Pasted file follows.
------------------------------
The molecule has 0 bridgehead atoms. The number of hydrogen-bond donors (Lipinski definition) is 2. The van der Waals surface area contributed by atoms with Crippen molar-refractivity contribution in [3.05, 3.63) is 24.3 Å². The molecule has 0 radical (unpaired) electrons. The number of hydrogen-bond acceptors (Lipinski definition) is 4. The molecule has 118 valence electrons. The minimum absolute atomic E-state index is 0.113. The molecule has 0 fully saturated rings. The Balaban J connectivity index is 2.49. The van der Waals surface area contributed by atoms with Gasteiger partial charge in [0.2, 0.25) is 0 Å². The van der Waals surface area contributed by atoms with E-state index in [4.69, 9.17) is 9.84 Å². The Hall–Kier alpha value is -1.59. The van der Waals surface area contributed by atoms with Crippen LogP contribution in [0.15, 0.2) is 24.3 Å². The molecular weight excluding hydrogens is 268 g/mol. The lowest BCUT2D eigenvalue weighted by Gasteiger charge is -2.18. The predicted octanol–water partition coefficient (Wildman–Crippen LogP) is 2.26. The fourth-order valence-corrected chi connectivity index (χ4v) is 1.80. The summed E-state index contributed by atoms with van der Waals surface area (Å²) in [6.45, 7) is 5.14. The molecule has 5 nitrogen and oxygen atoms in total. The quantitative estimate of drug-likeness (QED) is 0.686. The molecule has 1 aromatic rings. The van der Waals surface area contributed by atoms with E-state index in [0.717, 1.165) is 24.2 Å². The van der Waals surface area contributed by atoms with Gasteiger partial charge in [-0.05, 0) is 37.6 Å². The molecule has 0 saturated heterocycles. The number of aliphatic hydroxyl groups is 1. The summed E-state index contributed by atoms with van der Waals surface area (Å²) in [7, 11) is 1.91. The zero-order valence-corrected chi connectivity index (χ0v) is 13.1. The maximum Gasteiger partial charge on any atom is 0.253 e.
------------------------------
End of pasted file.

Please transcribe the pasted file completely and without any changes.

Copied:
The molecule has 0 bridgehead atoms. The number of hydrogen-bond donors (Lipinski definition) is 2. The van der Waals surface area contributed by atoms with Crippen molar-refractivity contribution in [3.05, 3.63) is 24.3 Å². The molecule has 0 radical (unpaired) electrons. The number of hydrogen-bond acceptors (Lipinski definition) is 4. The molecule has 118 valence electrons. The minimum absolute atomic E-state index is 0.113. The molecule has 0 fully saturated rings. The Balaban J connectivity index is 2.49. The van der Waals surface area contributed by atoms with Gasteiger partial charge in [0.2, 0.25) is 0 Å². The van der Waals surface area contributed by atoms with E-state index in [4.69, 9.17) is 9.84 Å². The Hall–Kier alpha value is -1.59. The van der Waals surface area contributed by atoms with Crippen LogP contribution in [0.15, 0.2) is 24.3 Å². The molecular weight excluding hydrogens is 268 g/mol. The lowest BCUT2D eigenvalue weighted by Gasteiger charge is -2.18. The predicted octanol–water partition coefficient (Wildman–Crippen LogP) is 2.26. The fourth-order valence-corrected chi connectivity index (χ4v) is 1.80. The summed E-state index contributed by atoms with van der Waals surface area (Å²) in [6.45, 7) is 5.14. The molecule has 5 nitrogen and oxygen atoms in total. The quantitative estimate of drug-likeness (QED) is 0.686. The molecule has 1 aromatic rings. The van der Waals surface area contributed by atoms with E-state index in [0.717, 1.165) is 24.2 Å². The van der Waals surface area contributed by atoms with Gasteiger partial charge in [-0.05, 0) is 37.6 Å². The molecule has 0 saturated heterocycles. The number of aliphatic hydroxyl groups is 1. The summed E-state index contributed by atoms with van der Waals surface area (Å²) in [7, 11) is 1.91. The zero-order valence-corrected chi connectivity index (χ0v) is 13.1. The maximum Gasteiger partial charge on any atom is 0.253 e.